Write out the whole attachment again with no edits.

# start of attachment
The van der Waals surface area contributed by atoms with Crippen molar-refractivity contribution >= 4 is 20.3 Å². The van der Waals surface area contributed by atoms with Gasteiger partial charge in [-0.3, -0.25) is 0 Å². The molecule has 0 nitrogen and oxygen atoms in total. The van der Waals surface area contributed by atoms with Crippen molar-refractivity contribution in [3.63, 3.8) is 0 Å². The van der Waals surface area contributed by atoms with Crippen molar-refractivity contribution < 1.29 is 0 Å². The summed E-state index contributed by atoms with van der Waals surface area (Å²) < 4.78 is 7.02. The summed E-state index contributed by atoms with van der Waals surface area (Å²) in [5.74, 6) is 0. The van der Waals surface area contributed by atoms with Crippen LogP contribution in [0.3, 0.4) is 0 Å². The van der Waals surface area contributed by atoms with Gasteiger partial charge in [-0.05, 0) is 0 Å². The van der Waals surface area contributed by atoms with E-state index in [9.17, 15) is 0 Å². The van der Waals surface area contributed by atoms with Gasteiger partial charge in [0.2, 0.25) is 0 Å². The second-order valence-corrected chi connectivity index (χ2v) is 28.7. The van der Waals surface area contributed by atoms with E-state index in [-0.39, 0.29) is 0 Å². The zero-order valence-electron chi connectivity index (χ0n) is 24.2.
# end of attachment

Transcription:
The van der Waals surface area contributed by atoms with Crippen molar-refractivity contribution >= 4 is 20.3 Å². The van der Waals surface area contributed by atoms with Gasteiger partial charge in [-0.3, -0.25) is 0 Å². The molecule has 0 nitrogen and oxygen atoms in total. The van der Waals surface area contributed by atoms with Crippen molar-refractivity contribution in [3.63, 3.8) is 0 Å². The van der Waals surface area contributed by atoms with Crippen molar-refractivity contribution < 1.29 is 0 Å². The summed E-state index contributed by atoms with van der Waals surface area (Å²) < 4.78 is 7.02. The summed E-state index contributed by atoms with van der Waals surface area (Å²) in [5.74, 6) is 0. The van der Waals surface area contributed by atoms with Crippen LogP contribution in [0.3, 0.4) is 0 Å². The van der Waals surface area contributed by atoms with Gasteiger partial charge in [-0.05, 0) is 0 Å². The van der Waals surface area contributed by atoms with E-state index in [9.17, 15) is 0 Å². The van der Waals surface area contributed by atoms with Gasteiger partial charge in [0.2, 0.25) is 0 Å². The second-order valence-corrected chi connectivity index (χ2v) is 28.7. The van der Waals surface area contributed by atoms with E-state index in [-0.39, 0.29) is 0 Å². The zero-order valence-electron chi connectivity index (χ0n) is 24.2.